How to test CNC machines?

CNC machine tools were created primarily to increase the efficiency and accuracy of machining by reducing or eliminating human physical work. At a time when human labor costs more and more, it is natural for one worker to produce as many goods as possible. Fast machines are needed for this. When starting to analyze the possibility of purchasing a CNC machine tool, the owners of companies who want to increase their ability to manufacture goods often choose the price of the machine as the basic criterion. They often don’t realize that CNC machine tools can be divided into professional and amateur machines.

Professional machines are machines that allow you to generate profits, i.e. they can produce a product that can be sold for an amount exceeding the cost of its production. The cost of production includes the price of the material with waste and shortages, the cost of depreciation of the machine tool, the cost of electricity, the cost of the person operating the machine, the cost of preparing technologies and machining programs, and the cost of cutting tools.

Amateur machines are machines that, due to their design, materials from which they are made, the capabilities of the control system and the broadly understood efficiency, are not able to generate profits. Such machines most often constitute a group of machines that are often many times cheaper than professional machines. These machines are perfect for fun, for a modeller who makes models of airplanes, ships, etc. as a hobby, where the processing time is not important.

It is worth emphasizing that the most common times of machining the same detail on a professional and an amateur machine differ not by several dozen percent, but by several dozen times! Which in the case of a professional machine allows you to generate a lot of profit, and by processing this detail on an amateur machine, we will incur considerable losses. This is due to the fact that almost all factors responsible for the cost of manufacturing a given detail depend on the machining time and on intermediate times, i.e. on the efficiency of the machine tool.

So how to distinguish a professional from an amateur machine? The price is not always the decisive factor, because some of the companies, especially those with a well-known brand, produce amateur machines that do not cost at all, and the user pays primarily for a well-known logo on the machine housing. There are also machines that sellers offer as professional, but they are professional only for these sellers, which is to encourage a potential customer to buy. In order to prevent a situation in which, after purchasing the machine, it turns out that the machine does not meet our expectations, the actual capabilities of the machine we are interested in should be carefully analyzed.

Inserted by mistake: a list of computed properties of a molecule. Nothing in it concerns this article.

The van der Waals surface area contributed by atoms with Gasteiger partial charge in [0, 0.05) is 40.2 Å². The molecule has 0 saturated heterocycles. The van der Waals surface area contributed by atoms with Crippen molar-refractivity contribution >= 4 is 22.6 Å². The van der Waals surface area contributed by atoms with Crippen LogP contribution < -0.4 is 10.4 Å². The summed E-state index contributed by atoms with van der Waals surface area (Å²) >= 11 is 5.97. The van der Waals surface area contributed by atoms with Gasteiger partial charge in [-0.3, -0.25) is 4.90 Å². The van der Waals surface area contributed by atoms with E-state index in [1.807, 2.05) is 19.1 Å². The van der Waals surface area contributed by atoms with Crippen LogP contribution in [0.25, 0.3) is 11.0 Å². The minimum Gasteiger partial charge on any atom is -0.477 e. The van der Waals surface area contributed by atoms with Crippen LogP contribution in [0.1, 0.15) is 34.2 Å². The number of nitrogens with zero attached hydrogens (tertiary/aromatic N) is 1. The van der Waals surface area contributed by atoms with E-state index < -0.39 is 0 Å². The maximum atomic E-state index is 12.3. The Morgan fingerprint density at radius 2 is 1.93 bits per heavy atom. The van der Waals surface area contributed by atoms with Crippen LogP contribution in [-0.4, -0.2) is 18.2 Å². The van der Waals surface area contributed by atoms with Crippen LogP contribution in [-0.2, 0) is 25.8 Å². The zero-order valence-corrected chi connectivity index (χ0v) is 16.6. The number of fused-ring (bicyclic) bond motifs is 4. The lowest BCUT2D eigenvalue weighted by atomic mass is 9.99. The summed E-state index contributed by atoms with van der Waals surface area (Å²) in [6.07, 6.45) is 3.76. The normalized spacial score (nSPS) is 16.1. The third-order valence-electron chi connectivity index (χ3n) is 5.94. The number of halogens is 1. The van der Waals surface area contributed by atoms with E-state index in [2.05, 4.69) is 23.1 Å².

First of all, the basic thing is to visit a company offering such a machine. It is best if we go to the manufacturer, because in addition to the demonstration of the machine, we will be able to assess how, under what conditions and on what equipment these machines are produced.

Trading companies usually offer to see the machine at a customer’s location, which makes requests to demonstrate the machine’s capabilities while it is running often embarrassing. This usually results in the presumption that this machine correctly performs the machining we are interested in, which does not mean that it will actually be so. During a show at the manufacturer’s, you can usually get a bit more fussy, because then both parties care about the transaction.

If we are already viewing the machine, please pay attention to the following details. A professional machine should be made on the basis of a steel structure containing as few connecting elements as possible (bolts, clamps, screws) etc. It should be a closed spatial structure ensuring high rigidity of the entire machine. Aluminum profiles connected by twisted elements are usually not very stable, prone to deformation and during transport the machine may lose its geometry because all elements hold together by friction. Machines that the seller brings in parts and assembles at the customer’s place is a complete misunderstanding.

It is ideal when the machine is assembled from as few parts as possible, i.e. the machine frame is monolithic and the gate is one part that cannot be dismantled. It is true that this forces the manufacturer to have huge machine tools that allow for processing such large elements in one clamping, but only then the user has a guarantee that he will have a machine with the correct geometry for many years.

All mutually moving elements should be devoid of sliding elements in favor of rolling bearings. This ensures many years of work without the need to replace elements that wear naturally.

Each axle should be mounted on at least two guides and four carriages. Converting the drive from rotary to linear should be done with ball screws. In the case of a moving gate drive, it must be driven by two drives, synchronized in order to maintain the correct perpendicularity of the axis! This is very important as otherwise the door will have very little torsional stiffness.

Ball screws are precision rolling gears and therefore must be protected against dust, chips and dust generated during machining. It is obligatory to use covers protecting ball screws exposed to direct contact with contamination.

The machine must weigh. If we are able to lift the machine by human force from either side, then apart from CNC desktop machines, it is definitely a toy. Industrial machines have weights already counted in tons.

As for the drives used in such machines, the best are digital servo drives operating in the DPC (Direct Position Control) system, which are characterized by high motion accuracy in dynamic states. This is very important because the accuracy of the machine is usually given in static states, which does not allow to assess the actual accuracy of machining.

Machines driven by servo motors should reach speeds of 300mm / s and up. Stepper motors should not be used in professional devices, but it is allowed in lighter machines, provided that well-selected motors with drivers are used and a resonance suppression system is used. They should reach speeds of 100-150 mm / s.